Stem Cell Transplantation For Cancer Treatment in NJ
RWJ Health Connect | Patient PortalGo
  • 1-888-MD-RWJUH
  • YouTube

Stem Cell Transplantation in New Jersey

The Blood and Marrow Transplant Program at Robert Wood Johnson University Hospital, in partnership with Rutgers Cancer Institute of New Jersey, has been performing transplants since 1995. The Blood and Marrow Transplant Program is the only program in the state of NJ that is part of an NCI-designated Comprehensive Cancer Center. The Blood and Marrow Transplant team performs stem cell transplants for patients with a variety of illnesses, including acute and chronic leukemias, myelodysplasia, various types of lymphoma, Hodgkin's disease, multiple myeloma, amyloidosis and related diseases.

At the Blood and Marrow Transplant Program, patients have access to clinical trials, state-of-the art technology, disease specific specialists—including the area’s best hematologic pathologists—and a full line of support services: social workers, dieticians, support groups, on-site pharmacy, and financial counselors.

There are several research initiatives within the Blood and Marrow Transplant program. In addition to participating in national and international clinical research studies with other transplant centers, there are unique research programs focusing on novel ways to: prevent graft-versus-host disease; improve umbilical cord blood transplants; and develop novel cellular therapies with less toxicity than standard transplants. The program is FACT accredited, has been rated as an "Excellent Program by the American College of Surgeons," and is certified by the National Marrow Donor Program.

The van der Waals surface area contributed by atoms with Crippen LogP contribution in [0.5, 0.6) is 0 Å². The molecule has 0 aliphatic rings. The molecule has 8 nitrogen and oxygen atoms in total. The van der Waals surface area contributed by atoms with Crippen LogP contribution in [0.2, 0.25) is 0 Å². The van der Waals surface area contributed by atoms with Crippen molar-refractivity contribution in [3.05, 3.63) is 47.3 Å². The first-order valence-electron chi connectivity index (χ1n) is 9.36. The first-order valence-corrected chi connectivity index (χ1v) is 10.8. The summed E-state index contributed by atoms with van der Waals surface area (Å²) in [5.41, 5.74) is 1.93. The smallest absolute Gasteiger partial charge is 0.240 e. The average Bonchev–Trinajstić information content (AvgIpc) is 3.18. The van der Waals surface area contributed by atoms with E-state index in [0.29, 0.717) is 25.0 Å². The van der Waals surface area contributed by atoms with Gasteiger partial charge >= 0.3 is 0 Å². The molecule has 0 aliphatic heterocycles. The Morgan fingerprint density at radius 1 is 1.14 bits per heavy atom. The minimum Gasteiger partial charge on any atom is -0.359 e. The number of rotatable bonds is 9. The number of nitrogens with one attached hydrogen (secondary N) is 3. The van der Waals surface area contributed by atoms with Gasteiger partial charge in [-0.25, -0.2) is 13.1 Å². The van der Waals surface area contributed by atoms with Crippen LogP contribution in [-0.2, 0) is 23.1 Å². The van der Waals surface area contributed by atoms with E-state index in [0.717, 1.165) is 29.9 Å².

About Stem Cell Transplants

Both autologous and allogeneic transplants are performed. Autologous transplants are when cells are harvested from the patient's bone marrow before chemotherapy and are replaced after cancer treatment. And allogeneic transplants are when stem cells come from a donor whose tissue most closely matches the patient, like a child, sibling or parent. Additional sources of transplant include matched unrelated donors and umbilical cord blood.

Stem Cell Transplant for Cancer Treatment

A stem cell transplant is a treatment that replaces defective or damaged cells in patients whose normal blood cells have been affected by cancer. Stem cell transplants are most often used for cancers affecting the blood or immune system, including leukemia, multiple myeloma, or some types of lymphoma. Transplants can also be used to help patients recover from or better tolerate cancer treatment, and to treat hereditary blood disorders such as sickle cell anemia.

To learn more about our cancer specialists, visit our physician finder.